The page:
Flood-damaged vehicles from Hurricane Sandy could end up rusting on a used car lot near you
As waters recede and lives are put back together following the devastation of Hurricane Sandy, car buyers are urged to take precautions when buying a used vehicle in the coming months. Although the East Coast is far from the Pacific Northwest, flood-damaged vehicles from Hurricane Sandy that should go to the junkyard will likely end up on local car lots to be sold by unaware car dealers to unsuspecting buyers.
Vehicles sold with pre-existing damage are not covered under a standard Auto Insurancepolicy. If you buy a used vehicle and later discover that it was damaged from being submerged in flood waters, your Auto Insurance will not cover the cost of needed repairs.
A ‘flood vehicle’ is defined as a vehicle that has been completely or partially submerged in water to the extent that its mechanical components and electronic subsystems have been damaged or destroyed. Unscrupulous people buy the vehicles, clean them up to hide the flood damage then ship them to states unaffected by flooding to be sold as normal used cars.
The scam artists also do not disclose the damage on the title document, which is a crime called “title washing.
You have to invest some time to find a reliable used car,” said Karl Newman, NW Insurance Council president. Checking VIN numbers is a great start, but, whenever there is wide-spread flooding, you have to take extra precautions to avoid getting stuck with a car that falls apart around you.
If you are planning to buy a used vehicle, it’s important to know how to look for flood damage. NW Insurance Council, NICB and the Insurance Information Institute (I.I.I.) offer the following suggestions on how to spot a flood car:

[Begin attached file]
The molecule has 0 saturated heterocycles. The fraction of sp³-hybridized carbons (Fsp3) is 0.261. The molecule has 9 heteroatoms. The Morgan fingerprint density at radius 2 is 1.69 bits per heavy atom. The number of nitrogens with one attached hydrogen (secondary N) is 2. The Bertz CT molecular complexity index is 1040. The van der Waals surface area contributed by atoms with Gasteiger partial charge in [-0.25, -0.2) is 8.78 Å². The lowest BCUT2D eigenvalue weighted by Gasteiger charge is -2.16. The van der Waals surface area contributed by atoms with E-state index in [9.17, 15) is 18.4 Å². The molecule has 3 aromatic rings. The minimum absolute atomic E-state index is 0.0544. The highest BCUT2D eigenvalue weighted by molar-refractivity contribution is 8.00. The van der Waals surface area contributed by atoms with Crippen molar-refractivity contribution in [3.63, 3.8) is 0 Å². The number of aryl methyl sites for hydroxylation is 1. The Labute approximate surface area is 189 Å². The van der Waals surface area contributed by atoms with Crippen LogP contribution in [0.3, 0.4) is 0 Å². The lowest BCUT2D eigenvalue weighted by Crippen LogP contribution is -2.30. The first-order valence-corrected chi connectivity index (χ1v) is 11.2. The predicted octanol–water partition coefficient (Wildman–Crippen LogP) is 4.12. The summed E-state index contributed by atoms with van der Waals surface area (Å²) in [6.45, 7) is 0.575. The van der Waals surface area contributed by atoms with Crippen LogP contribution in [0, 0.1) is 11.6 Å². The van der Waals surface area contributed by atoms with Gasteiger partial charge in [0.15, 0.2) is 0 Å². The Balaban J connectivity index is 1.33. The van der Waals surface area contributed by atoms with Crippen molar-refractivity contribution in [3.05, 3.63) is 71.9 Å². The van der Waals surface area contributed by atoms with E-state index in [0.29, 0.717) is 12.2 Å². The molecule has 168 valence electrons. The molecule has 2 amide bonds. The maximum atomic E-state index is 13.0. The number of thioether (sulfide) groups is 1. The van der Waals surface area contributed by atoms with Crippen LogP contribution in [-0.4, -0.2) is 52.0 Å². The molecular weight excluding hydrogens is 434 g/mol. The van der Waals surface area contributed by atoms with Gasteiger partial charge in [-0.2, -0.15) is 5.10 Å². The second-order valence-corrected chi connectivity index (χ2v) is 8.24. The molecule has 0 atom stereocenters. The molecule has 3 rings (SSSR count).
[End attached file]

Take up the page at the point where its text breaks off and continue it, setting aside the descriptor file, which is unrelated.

· Choose a reputable car dealer. Check with the Better Business Bureau or Chamber of Commerce to find several in your area.
· Look for mildew, debris and silt in places where it wouldn't normally be found, such as under the carpeting in the trunk, or around the engine compartment.
· Check for rust on screws and other metal parts.
· Look for water stains or faded upholstery as well as discoloration of seat belts and door panels.
· Inspect the vehicle for dampness in the floor and carpeting and moisture on the inside of the instrument panel.
· Check for a moldy odor or an intense smell of Lysol or deodorizer being used to cover up an odor problem.
For more information about how to spot a flood car, visit the NICBwebsite for more tips. Also, the National Motor Vehicle Title Information System offers an online tool for consumers to access important vehicle history information.
For more information about insurance, contact NW Insurance Council at (800) 664-4942 or visit www.nwinsurance.org.NW Insurance Council is a nonprofit, public-education organization funded by member insurance companies serving Washington, Oregon and Idaho.